Mashups for the Masses

The following post is from a guest contributor to the research blog. This post comes from researcher Rob Ennals who is the project lead on Intel Mash Maker. Rob is based in our Intel Research lab in Berkeley. Prior to joining Intel, Rob received his PhD at Cambridge, UK.

There has been a lot of hype about mashups recently, and with good reason. Mashups are allowing us to transform the Internet from being a collection of separate website islands, into a unified intelligence in which knowledge from one web site can be automatically combined with knowledge from another.

But mashups have still not really penetrated the mainstream. My mother is not using mashup sites, and she is definitely not creating them. Even if there was a mashup out there that did exactly what she wanted, the chances are that she wouldn’t know it existed, and would be confused by it if she tried to use it.

Intel Mash Maker is a research project at Intel Research that is attempting to produce a solution, and I’m pleased to say I’m quite excited about it.

With Mash Maker, mashups are part of the normal browsing experience. As you browse the web, the Mash Maker toolbar displays buttons representing mashups that Mash Maker thinks you might want to apply to your current page. If you click on one of these buttons, Mash Maker will apply that Mashup to your page. This might mean plotting all items on a map, annotating each flight with the expected legroom, or anything else. The cool thing about this is that you don’t need to know that there are mashups you might find useful — the mashups come to you.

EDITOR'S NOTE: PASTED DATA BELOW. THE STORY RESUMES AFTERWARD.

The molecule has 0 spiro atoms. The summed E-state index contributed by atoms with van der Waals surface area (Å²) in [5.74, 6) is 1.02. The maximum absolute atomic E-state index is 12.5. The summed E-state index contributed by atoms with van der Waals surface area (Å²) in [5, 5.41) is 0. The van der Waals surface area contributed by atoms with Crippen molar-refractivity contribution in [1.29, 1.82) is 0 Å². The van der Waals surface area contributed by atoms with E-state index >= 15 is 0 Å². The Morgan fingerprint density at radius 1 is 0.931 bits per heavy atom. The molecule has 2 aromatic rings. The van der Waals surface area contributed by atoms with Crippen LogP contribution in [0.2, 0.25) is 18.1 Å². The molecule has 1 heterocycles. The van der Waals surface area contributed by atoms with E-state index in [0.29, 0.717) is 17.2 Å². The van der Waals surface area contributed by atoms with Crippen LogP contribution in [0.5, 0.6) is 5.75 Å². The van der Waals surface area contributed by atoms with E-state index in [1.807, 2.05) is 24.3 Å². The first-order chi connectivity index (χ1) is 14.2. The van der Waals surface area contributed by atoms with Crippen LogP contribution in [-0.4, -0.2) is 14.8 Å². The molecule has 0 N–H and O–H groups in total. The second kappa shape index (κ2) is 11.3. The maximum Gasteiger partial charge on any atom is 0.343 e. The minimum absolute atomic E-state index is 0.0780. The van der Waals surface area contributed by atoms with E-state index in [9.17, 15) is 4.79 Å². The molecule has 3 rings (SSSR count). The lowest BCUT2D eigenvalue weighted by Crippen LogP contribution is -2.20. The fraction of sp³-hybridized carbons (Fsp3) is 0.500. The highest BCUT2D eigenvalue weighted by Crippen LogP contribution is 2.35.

You can teach Mash Maker new mashups using a simple copy and paste interface. For example, to tell Mash Maker that you want to see the expected leg room for each of a list of flights, you need simply copy a page with airline legroom information, and paste in onto the flight listing page.

Mash Maker relies on a shared community database of information about web sites and mashups, obtained from Mash Maker users. Any user can use the built-in structure editor to tell Mash Maker about the semantic meaning of a web page, or use the copy and paste interface to create new mashups. As more users use Mash Maker, the database gets smarter, allowing Mash Maker to better understand how data is connected and suggest more appropriate mashups to users. In essence, Mash Maker uses the power of the community to enter the semantic web via the back door…

Perhaps the most exciting thing about Intel Mash Maker is that we will be making it available as a research project technology preview, at Intel Developer Forum, on the 20th of September. Sign up at and start mashing:

One Response to Mashups for the Masses

  1. JustJim says:

    Are you going to open source this project?
    Seems to me that this would be an excellent way to really get it to take off